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posted: 7/27/2012 5:14 AM

How to sell a home when a spouse or co-owner 'goes missing'

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An estimated 500,000 home sales are delayed each year because a spouse, an heir or an unrelated co-investor cannot be found. A "quiet title" action can clear the way for a deal to be completed.

Q. My husband left me and our two kids about four years ago. I have done everything possible to find him, but have had no luck. Now I would like to sell the home we bought together several years ago, but my sales agent says I can't transfer title to a buyer because my husband's name is still on the deed. What can I do?

A. Believe it or not, your problem is rather common. Each year, hundreds of thousands of real estate transactions are delayed because one of the people whose name appears on the ownership records cannot be found. Sometimes the missing person is an estranged husband or wife, while other times it is simply an heir or nonrelated co-investor.

If you knew where your husband is, you obviously could ask him to sign a quitclaim deed to the house, and your troubles would be over. But since your efforts to locate him have been fruitless, your best bet now is to contact a local real estate attorney and file a quiet-title action in court.

The judge will set a hearing date for your missing spouse to appear in court and establish his claim to the property. If he doesn't show up, the judge likely will order the property to be sold and that his share of the proceeds be held in a special account until he is eventually found or is declared legally dead. Either way, you'll be able to sell the home now and get at least half the proceeds.

Because your letter suggests you have been paying for the food and care of two children, the judge might order that your husband's share of the home's resale profit be reduced to reimburse your family's housing and related expenses through the years.

Q. Both of my parents passed away several years ago, and they left me a small parcel in another state that they had purchased but never developed. I want to sell the land now, but all the agents I have interviewed on the phone would charge me a commission that's equal to 10 percent or 15 percent of the purchase price instead of the usual 5 percent or 6 percent commission I paid when I sold my own house before. Are they trying to rip me off because I live so far away?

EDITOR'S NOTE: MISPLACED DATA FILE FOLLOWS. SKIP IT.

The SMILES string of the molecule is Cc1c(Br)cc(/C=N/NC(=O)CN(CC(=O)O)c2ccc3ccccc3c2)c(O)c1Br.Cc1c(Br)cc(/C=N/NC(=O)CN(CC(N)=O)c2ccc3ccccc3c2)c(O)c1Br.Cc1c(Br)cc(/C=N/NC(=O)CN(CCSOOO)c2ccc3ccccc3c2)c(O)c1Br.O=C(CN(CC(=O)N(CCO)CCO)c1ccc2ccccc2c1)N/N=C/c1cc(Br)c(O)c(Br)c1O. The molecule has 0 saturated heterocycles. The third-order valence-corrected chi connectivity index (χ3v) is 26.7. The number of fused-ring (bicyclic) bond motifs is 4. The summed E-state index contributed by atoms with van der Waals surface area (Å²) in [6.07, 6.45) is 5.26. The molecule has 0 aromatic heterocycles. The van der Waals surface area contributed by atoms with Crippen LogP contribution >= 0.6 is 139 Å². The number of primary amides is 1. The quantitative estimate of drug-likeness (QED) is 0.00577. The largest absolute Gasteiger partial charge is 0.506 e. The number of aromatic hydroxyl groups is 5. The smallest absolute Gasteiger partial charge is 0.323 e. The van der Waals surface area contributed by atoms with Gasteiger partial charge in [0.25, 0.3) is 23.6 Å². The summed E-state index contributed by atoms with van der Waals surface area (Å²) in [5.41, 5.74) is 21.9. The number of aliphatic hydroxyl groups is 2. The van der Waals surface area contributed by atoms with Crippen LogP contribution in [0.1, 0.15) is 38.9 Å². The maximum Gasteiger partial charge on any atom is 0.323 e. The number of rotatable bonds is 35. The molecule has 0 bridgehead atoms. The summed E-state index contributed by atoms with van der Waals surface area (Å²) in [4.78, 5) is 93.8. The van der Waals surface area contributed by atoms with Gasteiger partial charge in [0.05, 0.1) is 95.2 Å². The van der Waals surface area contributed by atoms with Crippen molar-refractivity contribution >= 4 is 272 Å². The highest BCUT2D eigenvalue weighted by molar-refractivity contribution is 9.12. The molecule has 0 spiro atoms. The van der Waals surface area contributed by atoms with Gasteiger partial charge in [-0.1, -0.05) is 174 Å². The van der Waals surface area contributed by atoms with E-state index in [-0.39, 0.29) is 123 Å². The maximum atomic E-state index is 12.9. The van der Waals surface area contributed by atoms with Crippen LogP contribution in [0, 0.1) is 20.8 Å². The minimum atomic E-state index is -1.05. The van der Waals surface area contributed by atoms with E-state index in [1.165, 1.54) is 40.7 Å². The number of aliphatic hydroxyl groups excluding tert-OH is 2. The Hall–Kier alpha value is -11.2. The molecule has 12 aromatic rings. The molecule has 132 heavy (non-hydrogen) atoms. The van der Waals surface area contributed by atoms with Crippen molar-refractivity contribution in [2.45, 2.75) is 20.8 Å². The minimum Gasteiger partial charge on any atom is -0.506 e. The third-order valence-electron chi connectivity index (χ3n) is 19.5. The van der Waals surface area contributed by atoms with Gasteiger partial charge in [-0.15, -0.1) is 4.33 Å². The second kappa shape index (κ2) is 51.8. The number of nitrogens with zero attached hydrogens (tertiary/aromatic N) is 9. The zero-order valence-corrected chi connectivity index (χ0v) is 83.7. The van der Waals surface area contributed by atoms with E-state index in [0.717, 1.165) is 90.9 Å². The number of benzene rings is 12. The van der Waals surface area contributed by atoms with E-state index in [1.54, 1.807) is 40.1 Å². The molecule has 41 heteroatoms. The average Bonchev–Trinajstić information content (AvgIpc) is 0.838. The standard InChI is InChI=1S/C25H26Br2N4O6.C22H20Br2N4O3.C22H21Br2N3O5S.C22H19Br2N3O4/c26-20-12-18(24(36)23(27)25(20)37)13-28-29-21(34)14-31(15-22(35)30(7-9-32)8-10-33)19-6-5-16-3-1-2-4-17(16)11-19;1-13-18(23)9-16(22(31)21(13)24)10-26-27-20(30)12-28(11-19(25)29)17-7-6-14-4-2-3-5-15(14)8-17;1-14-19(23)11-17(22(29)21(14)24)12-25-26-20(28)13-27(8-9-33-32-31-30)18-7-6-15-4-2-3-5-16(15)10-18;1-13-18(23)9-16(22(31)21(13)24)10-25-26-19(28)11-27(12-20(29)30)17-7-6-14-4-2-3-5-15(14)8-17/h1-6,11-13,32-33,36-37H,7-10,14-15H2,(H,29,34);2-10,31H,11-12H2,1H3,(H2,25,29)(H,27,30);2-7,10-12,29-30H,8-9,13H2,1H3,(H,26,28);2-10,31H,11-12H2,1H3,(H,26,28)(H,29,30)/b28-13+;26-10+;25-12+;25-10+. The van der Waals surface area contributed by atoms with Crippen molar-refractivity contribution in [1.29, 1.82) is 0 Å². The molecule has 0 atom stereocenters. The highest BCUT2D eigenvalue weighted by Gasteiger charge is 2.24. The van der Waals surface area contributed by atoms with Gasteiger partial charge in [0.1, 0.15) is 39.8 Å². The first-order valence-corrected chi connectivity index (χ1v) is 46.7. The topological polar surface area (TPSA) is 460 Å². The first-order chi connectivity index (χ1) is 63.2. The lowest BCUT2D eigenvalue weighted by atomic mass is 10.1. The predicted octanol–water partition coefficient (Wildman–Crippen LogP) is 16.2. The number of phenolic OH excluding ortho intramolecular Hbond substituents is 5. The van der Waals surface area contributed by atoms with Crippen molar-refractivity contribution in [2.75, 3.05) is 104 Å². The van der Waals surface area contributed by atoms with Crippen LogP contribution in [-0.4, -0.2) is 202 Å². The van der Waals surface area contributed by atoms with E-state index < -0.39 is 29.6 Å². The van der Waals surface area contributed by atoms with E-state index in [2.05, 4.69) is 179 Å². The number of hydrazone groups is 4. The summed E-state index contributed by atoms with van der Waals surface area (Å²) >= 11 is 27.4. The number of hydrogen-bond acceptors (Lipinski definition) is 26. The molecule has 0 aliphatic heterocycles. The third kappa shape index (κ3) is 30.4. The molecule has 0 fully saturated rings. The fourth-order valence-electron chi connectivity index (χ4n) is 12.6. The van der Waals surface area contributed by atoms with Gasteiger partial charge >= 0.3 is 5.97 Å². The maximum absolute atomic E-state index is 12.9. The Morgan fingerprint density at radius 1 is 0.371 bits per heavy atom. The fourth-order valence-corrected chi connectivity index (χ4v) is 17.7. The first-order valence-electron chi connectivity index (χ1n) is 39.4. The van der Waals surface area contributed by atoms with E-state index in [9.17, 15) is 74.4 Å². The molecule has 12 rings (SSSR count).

A. No, the agents aren't trying to cheat you. Although most salespeople charge a 5 percent or 6 percent commission to sell a house, their usual fee to market a vacant parcel often is more than twice that.

Why? Because there aren't many potential buyers for most vacant lots, and these sell for much less than a parcel with a home on it. Only by charging a double-digit commission can the agent earn about as much as he or she would get by selling a property that was already developed.

Q. I graduated from college in June, but I now owe $94,361 in federal student loans for the cost of my education. I want to buy a house in the next year or two, but there's no way I could ever save enough money for a down payment or qualify to get a mortgage with this kind of debt! Would filing for bankruptcy help me?

A. It's doubtful. There are a handful of debts that a bankruptcy filing can never wipe out, including child support and alimony payments, and most tax liens.

Federally backed student loans, such as the money you received from the government, also tend to fall into the same group. Uncle Sam rightfully considers that the taxpayers who funded your college costs should be paid back after you get a job, in part because the cash is needed to help younger people get the same chance at a higher education that you got.

Judges in bankruptcy court can make exceptions to this rule, but they're extremely rare. Generally, student loans can be discharged in bankruptcy only if you can show that repaying the loan would cause "undue hardship," a very tough standard to meet. And even then, "you must be able to show not only that you cannot afford to pay your loans now, but also that you have very little likelihood of being able to pay your loans in the future," according to Internet do-it-yourself legal giant

Your newly minted degree would suggest that you should soon be able to get a job and start paying off your student loan, so you probably wouldn't qualify for such an exemption. And even if you did, few lenders would be willing to give you a mortgage with an equally fresh bankruptcy filing on your record.

Avoiding bankruptcy and starting to repay your student loan now not only would be the right thing to do, but it also would help you to establish a solid credit record, which will help you qualify for a mortgage after your work career begins.

• For the booklet "Straight Talk About Living Trusts," send $4 and a self-addressed, stamped envelope to David Myers, P.O. Box 4405, Culver City, CA 90231-4405.

2012, Cowles Syndicate Inc.

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